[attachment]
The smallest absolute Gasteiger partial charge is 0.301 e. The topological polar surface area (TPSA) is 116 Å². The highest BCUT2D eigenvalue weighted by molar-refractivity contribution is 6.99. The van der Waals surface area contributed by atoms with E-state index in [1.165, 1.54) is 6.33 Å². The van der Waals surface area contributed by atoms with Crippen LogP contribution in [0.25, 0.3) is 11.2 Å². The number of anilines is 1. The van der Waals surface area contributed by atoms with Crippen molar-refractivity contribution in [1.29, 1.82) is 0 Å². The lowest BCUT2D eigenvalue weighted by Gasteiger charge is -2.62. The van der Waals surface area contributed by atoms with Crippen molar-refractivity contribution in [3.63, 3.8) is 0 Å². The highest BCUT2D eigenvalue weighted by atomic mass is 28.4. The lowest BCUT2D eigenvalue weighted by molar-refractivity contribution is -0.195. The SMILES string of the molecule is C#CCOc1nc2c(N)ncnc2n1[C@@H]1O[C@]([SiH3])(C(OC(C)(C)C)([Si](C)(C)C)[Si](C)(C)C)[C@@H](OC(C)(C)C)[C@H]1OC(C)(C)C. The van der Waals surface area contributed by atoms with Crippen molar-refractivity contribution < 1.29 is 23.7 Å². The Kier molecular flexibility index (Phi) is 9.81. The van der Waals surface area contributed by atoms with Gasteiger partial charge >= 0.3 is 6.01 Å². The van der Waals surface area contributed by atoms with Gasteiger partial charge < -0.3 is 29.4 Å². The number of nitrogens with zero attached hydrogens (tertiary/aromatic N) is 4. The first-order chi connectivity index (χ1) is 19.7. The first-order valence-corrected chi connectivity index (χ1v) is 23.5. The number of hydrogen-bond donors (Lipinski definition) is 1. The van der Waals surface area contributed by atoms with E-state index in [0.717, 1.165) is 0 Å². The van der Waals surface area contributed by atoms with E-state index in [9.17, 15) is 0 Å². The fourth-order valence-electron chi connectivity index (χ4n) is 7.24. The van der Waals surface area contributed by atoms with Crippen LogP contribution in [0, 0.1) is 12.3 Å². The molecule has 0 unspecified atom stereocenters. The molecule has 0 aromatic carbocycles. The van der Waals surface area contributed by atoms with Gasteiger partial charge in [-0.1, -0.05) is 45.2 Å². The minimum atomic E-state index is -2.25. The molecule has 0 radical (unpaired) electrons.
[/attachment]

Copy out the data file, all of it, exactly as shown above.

The smallest absolute Gasteiger partial charge is 0.301 e. The topological polar surface area (TPSA) is 116 Å². The highest BCUT2D eigenvalue weighted by molar-refractivity contribution is 6.99. The van der Waals surface area contributed by atoms with E-state index in [1.165, 1.54) is 6.33 Å². The van der Waals surface area contributed by atoms with Crippen LogP contribution in [0.25, 0.3) is 11.2 Å². The number of anilines is 1. The van der Waals surface area contributed by atoms with Crippen molar-refractivity contribution in [1.29, 1.82) is 0 Å². The lowest BCUT2D eigenvalue weighted by Gasteiger charge is -2.62. The van der Waals surface area contributed by atoms with Crippen molar-refractivity contribution in [3.63, 3.8) is 0 Å². The highest BCUT2D eigenvalue weighted by atomic mass is 28.4. The lowest BCUT2D eigenvalue weighted by molar-refractivity contribution is -0.195. The SMILES string of the molecule is C#CCOc1nc2c(N)ncnc2n1[C@@H]1O[C@]([SiH3])(C(OC(C)(C)C)([Si](C)(C)C)[Si](C)(C)C)[C@@H](OC(C)(C)C)[C@H]1OC(C)(C)C. The van der Waals surface area contributed by atoms with Crippen molar-refractivity contribution < 1.29 is 23.7 Å². The Kier molecular flexibility index (Phi) is 9.81. The van der Waals surface area contributed by atoms with Gasteiger partial charge >= 0.3 is 6.01 Å². The van der Waals surface area contributed by atoms with Gasteiger partial charge < -0.3 is 29.4 Å². The number of nitrogens with zero attached hydrogens (tertiary/aromatic N) is 4. The first-order chi connectivity index (χ1) is 19.7. The first-order valence-corrected chi connectivity index (χ1v) is 23.5. The number of hydrogen-bond donors (Lipinski definition) is 1. The van der Waals surface area contributed by atoms with E-state index in [0.717, 1.165) is 0 Å². The van der Waals surface area contributed by atoms with E-state index in [9.17, 15) is 0 Å². The fourth-order valence-electron chi connectivity index (χ4n) is 7.24. The van der Waals surface area contributed by atoms with Crippen LogP contribution in [0, 0.1) is 12.3 Å². The molecule has 0 unspecified atom stereocenters. The molecule has 0 aromatic carbocycles. The van der Waals surface area contributed by atoms with Gasteiger partial charge in [-0.1, -0.05) is 45.2 Å². The minimum atomic E-state index is -2.25. The molecule has 0 radical (unpaired) electrons.